By Joan Ellis
In the now familiar summer movie desert, here are two that fly under the studio hype.
They are so wildly different, one from the other, that it’s unlikely anyone will like both, so consider carefully before deciding which would give you a nice summer evening.
Female cop buddies take on a drug lord in a series of ludicrous maneuvers in a plotless movie – a slash-and-burn field day for any critic. If I then report that it is a good-natured movie and that audiences are laughing at visual and verbal invective, insult and foul language, you are right to think I’m crazy. But what can I say? I had a very good time.
The whole movie is a landscape for Sandra Bullock and Melissa McCarthy as they fight their way to friendship. Buttoned-up FBI agent Ashburn (Bullock) and motormouthed Boston cop Mullins (McCarthy) become reluctant partners. Trading insults and jokes that Hollywood has been too timid to touch, the two cops argue their way from a lousy beginning to a happy ending.
Scriptwriter Katie Dippold has written a script that is a wacky exaggeration of the unacceptable, and it triggers bursts of laughter. Men are incidental here. The movie belongs to two foul-mouthed, funny female cops. You may enjoy a black velvet picture of a sneakered Jesus hitting a home run in Fenway Park.
This is an unapologetic dive into sentimentality with one redeeming feature. The vulnerable buttons of death, cancer and old age are pushed repeatedly and without mercy. The redemption is delivered by Vanessa Redgrave, Terence Stamp and Gemma Arterton. As the choir director, Arterton gives a lovely performance that is laced with understatement and perception.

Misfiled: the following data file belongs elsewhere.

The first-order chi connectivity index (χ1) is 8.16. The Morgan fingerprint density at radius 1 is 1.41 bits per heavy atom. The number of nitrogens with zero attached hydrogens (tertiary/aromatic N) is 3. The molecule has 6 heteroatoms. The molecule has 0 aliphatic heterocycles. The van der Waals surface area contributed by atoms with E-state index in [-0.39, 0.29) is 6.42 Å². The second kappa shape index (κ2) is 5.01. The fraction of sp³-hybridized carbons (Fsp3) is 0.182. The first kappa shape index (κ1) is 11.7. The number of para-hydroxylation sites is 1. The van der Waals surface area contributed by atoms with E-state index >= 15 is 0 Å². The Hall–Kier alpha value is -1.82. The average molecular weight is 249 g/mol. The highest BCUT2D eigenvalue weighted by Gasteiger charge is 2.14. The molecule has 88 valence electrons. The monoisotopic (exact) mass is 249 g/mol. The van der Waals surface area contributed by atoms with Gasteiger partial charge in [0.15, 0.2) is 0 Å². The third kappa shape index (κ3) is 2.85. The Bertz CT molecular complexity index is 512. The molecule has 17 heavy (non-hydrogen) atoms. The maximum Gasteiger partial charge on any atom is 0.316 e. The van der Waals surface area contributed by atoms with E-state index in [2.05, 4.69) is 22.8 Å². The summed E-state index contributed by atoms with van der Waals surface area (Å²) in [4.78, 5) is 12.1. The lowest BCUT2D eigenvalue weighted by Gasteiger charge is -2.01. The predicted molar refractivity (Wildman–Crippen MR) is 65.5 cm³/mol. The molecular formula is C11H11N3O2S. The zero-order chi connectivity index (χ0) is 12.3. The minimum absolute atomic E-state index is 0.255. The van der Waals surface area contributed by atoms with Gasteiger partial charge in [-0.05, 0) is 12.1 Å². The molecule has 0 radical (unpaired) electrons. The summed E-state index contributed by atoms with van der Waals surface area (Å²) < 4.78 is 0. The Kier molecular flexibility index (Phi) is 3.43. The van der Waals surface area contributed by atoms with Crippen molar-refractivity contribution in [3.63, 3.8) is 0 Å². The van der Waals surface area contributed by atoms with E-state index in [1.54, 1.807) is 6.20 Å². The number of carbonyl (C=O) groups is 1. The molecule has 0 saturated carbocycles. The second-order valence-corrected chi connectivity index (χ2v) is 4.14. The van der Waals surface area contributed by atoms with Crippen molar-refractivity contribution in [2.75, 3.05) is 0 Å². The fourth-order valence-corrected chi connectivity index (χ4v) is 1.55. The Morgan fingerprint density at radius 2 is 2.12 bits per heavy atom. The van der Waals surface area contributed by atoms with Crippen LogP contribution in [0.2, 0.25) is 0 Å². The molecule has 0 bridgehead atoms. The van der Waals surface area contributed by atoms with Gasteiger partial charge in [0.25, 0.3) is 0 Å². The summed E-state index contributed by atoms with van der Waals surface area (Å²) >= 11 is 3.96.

Marion (Redgrave) is dying of cancer and will sing with her choral group until her last breath, in spite of her gloomy, negative husband Arthur (Stamp). What triggers tears here is not the obvious, but the subtleties that Redgrave and Stamp use to create the depth of a lifelong marriage. Marion has had such faith in life, Arthur none at all. Opposites since the day they met, they have made it to the finish line with love. Redgrave and Stamp, with skill and complexity, make us understand why.
You will undoubtedly cringe in embarrassment at writer/director Paul Andrew Williams’ overcooked manipulation of the audience, but isn’t there real pleasure in watching two acting greats overwhelm maudlin material with subtlety?
If you shed a tear, it won’t be because the movie is a good one; the director saw to that. It will be because the sight of these two actors still capturing our emotions in their old age is moving in itself. If they don’t reach you, you may have a heart of stone.
And so, you will laugh in The Heat and cry in Unfinished Song. Knowing which you want to do on a hot summer night will tell you which movie to see.
‘Heat’ Rated R – ‘Unfinished Song’ Rated PG-13
Joan Ellis’ address on the Internet, which contains her review library, is JoanEllis.com.
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